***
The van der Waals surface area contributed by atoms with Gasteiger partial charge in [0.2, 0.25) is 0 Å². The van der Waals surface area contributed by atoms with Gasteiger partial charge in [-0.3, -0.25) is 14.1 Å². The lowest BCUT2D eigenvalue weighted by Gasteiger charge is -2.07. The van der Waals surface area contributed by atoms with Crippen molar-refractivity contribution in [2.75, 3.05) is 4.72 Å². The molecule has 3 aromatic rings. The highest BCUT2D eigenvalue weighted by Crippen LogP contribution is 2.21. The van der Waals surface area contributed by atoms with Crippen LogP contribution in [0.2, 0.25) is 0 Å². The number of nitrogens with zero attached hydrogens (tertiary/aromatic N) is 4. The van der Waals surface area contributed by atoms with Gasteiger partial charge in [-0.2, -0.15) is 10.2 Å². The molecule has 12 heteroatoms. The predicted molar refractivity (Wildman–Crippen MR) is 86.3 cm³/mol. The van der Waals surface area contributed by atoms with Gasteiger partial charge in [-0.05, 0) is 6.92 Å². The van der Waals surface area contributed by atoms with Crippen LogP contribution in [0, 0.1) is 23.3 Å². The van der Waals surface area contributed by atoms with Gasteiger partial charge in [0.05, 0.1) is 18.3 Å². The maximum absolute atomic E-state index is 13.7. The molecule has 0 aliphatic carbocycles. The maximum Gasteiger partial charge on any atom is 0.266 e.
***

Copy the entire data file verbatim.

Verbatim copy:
The van der Waals surface area contributed by atoms with Gasteiger partial charge in [0.2, 0.25) is 0 Å². The van der Waals surface area contributed by atoms with Gasteiger partial charge in [-0.3, -0.25) is 14.1 Å². The lowest BCUT2D eigenvalue weighted by Gasteiger charge is -2.07. The van der Waals surface area contributed by atoms with Crippen molar-refractivity contribution in [2.75, 3.05) is 4.72 Å². The molecule has 3 aromatic rings. The highest BCUT2D eigenvalue weighted by Crippen LogP contribution is 2.21. The van der Waals surface area contributed by atoms with Crippen LogP contribution in [0.2, 0.25) is 0 Å². The number of nitrogens with zero attached hydrogens (tertiary/aromatic N) is 4. The van der Waals surface area contributed by atoms with Gasteiger partial charge in [-0.2, -0.15) is 10.2 Å². The molecule has 12 heteroatoms. The predicted molar refractivity (Wildman–Crippen MR) is 86.3 cm³/mol. The van der Waals surface area contributed by atoms with Gasteiger partial charge in [-0.05, 0) is 6.92 Å². The van der Waals surface area contributed by atoms with Crippen LogP contribution in [0, 0.1) is 23.3 Å². The van der Waals surface area contributed by atoms with Gasteiger partial charge in [0.05, 0.1) is 18.3 Å². The maximum absolute atomic E-state index is 13.7. The molecule has 0 aliphatic carbocycles. The maximum Gasteiger partial charge on any atom is 0.266 e.